How to Spot & Gather Strong Stories

When you gather compelling stories—about beneficiaries, donors, or volunteers, or other players—to share in campaigns, thanks, and other communications, you gain a powerful complement to your data and anecdotal understanding of the people you want to engage. Together, these insights forge a shortcut to engaging hearts, minds, and wallets.

But it can be tough to source the right stories. Stories Worth Telling, a useful guide from the Meyer Foundation, reveals a damaging disconnect in the way organizations collect stories. Almost universally, organizations rely on program staff knowledge and relationships to gather stories, though the department overseeing the storytelling process is typically fundraising (54%) or communications (42%). Yikes!

Whether you see this disconnect in your org or not, you’ll get better stories (and more of them) when you make it easy for story gatherers to identify, collect, and share them. Here’s how:

1) Clarify Who Does What

There are five steps in the nonprofit storytelling process. Make sure you define who does what in your organization, so each step gets done.

The first order of business is to figure out the single person who “owns” organizational storytelling; the “story boss.” Typically that person is part of the fundraising or communications team, and figures out who can best handle these responsibilities:

  • Identify stories that will bring audiences close and motivate them to take the actions you need (typically the story boss works on this, solo or with colleagues)
  • Collect your stories. Some story bosses ask collectors for essential data then follow up to build out the facts and graphics themselves. Others ask colleagues to gather most of the story (a rough draft), following up themselves to fill in as necessary. Vital but often overlooked step: Permission from the subjects of your stories and photos!
  • Develop your stories. Whether starting from an outline or a rough draft, someone has to build out and polish stories, then add a memorable photo or graphic. The difference between flat delivery of information and a well-crafted story is enormous! Clear guidelines, well-communicated, go far in reducing the story revision workload.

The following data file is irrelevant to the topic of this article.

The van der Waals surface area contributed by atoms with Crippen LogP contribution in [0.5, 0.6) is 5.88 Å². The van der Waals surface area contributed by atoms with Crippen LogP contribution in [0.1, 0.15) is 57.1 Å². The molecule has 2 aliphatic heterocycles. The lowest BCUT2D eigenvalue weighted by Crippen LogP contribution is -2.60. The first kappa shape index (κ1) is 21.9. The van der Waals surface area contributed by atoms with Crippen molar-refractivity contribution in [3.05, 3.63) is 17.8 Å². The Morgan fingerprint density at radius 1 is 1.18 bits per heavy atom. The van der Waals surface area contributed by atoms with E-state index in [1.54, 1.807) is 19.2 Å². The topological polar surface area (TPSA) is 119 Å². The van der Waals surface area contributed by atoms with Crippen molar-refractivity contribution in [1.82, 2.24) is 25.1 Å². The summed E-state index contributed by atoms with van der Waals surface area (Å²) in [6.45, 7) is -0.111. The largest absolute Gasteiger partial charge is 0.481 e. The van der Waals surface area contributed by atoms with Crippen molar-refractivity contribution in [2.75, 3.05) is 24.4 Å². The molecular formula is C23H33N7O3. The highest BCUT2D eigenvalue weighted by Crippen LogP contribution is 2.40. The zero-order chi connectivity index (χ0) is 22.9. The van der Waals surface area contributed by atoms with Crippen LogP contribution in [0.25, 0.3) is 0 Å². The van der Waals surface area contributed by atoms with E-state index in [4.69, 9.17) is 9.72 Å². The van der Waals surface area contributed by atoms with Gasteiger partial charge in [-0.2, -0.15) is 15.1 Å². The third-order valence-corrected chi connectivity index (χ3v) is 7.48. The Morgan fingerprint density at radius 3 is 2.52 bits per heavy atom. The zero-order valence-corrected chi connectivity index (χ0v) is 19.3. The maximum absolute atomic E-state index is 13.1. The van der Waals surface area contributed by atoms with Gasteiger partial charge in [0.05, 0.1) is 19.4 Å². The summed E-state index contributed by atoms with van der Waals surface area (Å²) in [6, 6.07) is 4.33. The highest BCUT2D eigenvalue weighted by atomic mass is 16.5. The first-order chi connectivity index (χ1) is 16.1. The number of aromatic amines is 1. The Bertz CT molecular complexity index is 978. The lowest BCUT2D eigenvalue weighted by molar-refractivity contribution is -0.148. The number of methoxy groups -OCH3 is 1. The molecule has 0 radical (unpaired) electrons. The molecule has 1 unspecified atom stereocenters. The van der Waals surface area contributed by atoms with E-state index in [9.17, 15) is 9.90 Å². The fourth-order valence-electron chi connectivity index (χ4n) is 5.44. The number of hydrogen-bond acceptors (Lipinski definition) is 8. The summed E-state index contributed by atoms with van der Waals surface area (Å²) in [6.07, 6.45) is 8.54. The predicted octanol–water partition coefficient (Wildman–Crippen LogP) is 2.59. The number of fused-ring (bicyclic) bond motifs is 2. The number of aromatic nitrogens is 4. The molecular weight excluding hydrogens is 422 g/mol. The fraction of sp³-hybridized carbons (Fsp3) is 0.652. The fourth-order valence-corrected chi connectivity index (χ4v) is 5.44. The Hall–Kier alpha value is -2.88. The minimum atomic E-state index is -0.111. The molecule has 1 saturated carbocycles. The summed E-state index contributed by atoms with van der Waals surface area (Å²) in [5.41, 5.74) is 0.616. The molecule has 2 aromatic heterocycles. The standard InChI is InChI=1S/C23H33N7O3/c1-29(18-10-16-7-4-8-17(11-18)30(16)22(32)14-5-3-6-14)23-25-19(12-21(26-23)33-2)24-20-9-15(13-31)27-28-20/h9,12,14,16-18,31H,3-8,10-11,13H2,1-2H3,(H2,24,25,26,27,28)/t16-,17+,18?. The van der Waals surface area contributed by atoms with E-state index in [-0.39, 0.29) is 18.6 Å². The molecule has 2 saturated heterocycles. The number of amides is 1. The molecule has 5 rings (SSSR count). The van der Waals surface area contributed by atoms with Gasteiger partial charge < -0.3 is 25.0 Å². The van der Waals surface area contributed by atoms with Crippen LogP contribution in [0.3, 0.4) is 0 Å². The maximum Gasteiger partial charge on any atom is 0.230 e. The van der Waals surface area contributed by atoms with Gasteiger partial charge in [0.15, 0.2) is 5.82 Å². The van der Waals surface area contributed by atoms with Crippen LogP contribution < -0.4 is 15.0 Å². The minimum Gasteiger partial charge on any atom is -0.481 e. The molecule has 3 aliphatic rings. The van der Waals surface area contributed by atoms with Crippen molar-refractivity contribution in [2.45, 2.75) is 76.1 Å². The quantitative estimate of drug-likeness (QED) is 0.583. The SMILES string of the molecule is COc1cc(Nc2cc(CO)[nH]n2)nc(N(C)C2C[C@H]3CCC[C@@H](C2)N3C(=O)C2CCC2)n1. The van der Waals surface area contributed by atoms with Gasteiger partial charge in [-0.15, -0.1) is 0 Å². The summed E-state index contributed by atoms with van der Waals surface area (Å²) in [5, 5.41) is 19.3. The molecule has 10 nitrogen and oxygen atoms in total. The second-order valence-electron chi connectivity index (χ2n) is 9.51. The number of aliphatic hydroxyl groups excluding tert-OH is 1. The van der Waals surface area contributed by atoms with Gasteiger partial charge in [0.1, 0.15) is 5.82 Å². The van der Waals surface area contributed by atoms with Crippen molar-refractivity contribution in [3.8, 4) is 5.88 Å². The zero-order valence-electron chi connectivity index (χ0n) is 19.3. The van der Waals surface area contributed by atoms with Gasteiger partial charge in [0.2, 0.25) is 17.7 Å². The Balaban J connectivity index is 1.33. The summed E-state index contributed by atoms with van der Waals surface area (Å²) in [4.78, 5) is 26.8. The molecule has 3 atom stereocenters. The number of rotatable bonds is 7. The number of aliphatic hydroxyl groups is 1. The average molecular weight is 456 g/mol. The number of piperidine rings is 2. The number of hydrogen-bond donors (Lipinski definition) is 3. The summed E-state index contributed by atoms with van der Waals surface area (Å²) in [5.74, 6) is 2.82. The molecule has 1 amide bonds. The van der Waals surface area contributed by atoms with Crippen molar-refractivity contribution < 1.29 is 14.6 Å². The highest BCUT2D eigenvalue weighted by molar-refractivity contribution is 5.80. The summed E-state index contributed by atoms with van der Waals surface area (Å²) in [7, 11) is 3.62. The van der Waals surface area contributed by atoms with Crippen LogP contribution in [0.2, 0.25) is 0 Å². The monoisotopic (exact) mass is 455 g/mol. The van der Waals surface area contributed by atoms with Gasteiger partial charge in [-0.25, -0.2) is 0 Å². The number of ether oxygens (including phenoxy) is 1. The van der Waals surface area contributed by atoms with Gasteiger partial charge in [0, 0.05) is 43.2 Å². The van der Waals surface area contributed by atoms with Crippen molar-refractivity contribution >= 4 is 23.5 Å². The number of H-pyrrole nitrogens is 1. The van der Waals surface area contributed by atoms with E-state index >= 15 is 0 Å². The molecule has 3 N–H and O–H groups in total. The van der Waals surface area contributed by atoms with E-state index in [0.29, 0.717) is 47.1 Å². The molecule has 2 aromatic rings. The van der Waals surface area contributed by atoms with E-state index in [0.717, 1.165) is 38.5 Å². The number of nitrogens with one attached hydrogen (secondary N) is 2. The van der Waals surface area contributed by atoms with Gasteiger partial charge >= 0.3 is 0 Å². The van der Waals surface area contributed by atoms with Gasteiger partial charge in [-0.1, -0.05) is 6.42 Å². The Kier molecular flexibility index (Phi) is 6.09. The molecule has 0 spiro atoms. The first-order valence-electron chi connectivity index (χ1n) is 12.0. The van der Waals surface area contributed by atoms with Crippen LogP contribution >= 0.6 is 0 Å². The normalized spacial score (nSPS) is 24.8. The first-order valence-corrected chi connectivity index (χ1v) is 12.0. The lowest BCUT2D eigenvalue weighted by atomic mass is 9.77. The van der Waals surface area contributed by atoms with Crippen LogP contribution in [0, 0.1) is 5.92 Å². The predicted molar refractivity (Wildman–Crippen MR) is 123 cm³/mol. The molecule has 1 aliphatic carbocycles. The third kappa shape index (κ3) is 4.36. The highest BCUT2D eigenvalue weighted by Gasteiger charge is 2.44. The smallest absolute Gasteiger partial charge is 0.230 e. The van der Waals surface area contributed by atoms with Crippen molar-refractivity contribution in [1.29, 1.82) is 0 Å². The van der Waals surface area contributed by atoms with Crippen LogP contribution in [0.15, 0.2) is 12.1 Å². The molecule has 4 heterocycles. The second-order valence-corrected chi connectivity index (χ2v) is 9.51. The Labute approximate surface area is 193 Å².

• Catalog and store your stories. The story boss usually sets up a story bank to make stories accessible to all organizational storytellers (think broad here). Tag each story with topic or program, collector, date, subject’s name, and place gathered to make it easily accessible.
    NOTE: You may want to make your story bank available to the public, as Mom’s Rising does here.
  • Share stories. Stories are worthless until they’re shared. The story boss typically spearheads asking, training, and supporting colleagues, donors, volunteers, and other supporters to be confident and effective storytellers.

2) Ask, Guide, and Remind Colleagues to Gather the Right Stories

As much as story gathering and telling may be top of your mind, most of your colleagues have other priorities. Make it easier for them to source the best stories with these three tactics:

  • Email your story collectors a single prompt weekly or twice monthly help them identify strong stories. Here are a few examples:
    • Your volunteer brigade gave a huge assist to the Green Team project last month. Is there a volunteer or two who stepped forward in a significant role for the first time? If so, what did she do and what drives her passion?
    • I heard that several clients in the young adults with autism program graduated last week. Is there one new graduate who stands out as entering the program facing significant challenges and making incredible progress in surprising ways?
    • Tell me about a long-term donor you had a great conversation or email exchange with this week. What drew them initially to our organization, and what keeps them giving and loyal?
  • Share stories you’re using now to kickoff all-staff or team meetings on a weekly or monthly basis. Highlight why these stories are so compelling. Better yet, ask your colleagues who sourced the stories to do so.
  • Let folks know what key messages you need to highlight in right-now marketing and fundraising campaigns. Then show them examples of existing stories that illustrate each one, and ask them for more like those.

3) Make It Simple to Log and Submit Stories

Simplify the way your story gatherers log stories and submit details, and the more good stories you’ll get. Try this:

  • Create a brief form for gatherers to complete. Here’s a great example from storytelling guru Vanessa Chase.
  • The form can be either hard copy (best if most gatherers aren’t on computers or tablets when they capture story details) or a Google form.
  • If gatherers can log story data online, it’s far easier for your story boss to check them in, then develop and share.

Get this story collection process into place now to start reaping the benefits. To meaningful, memorable stories!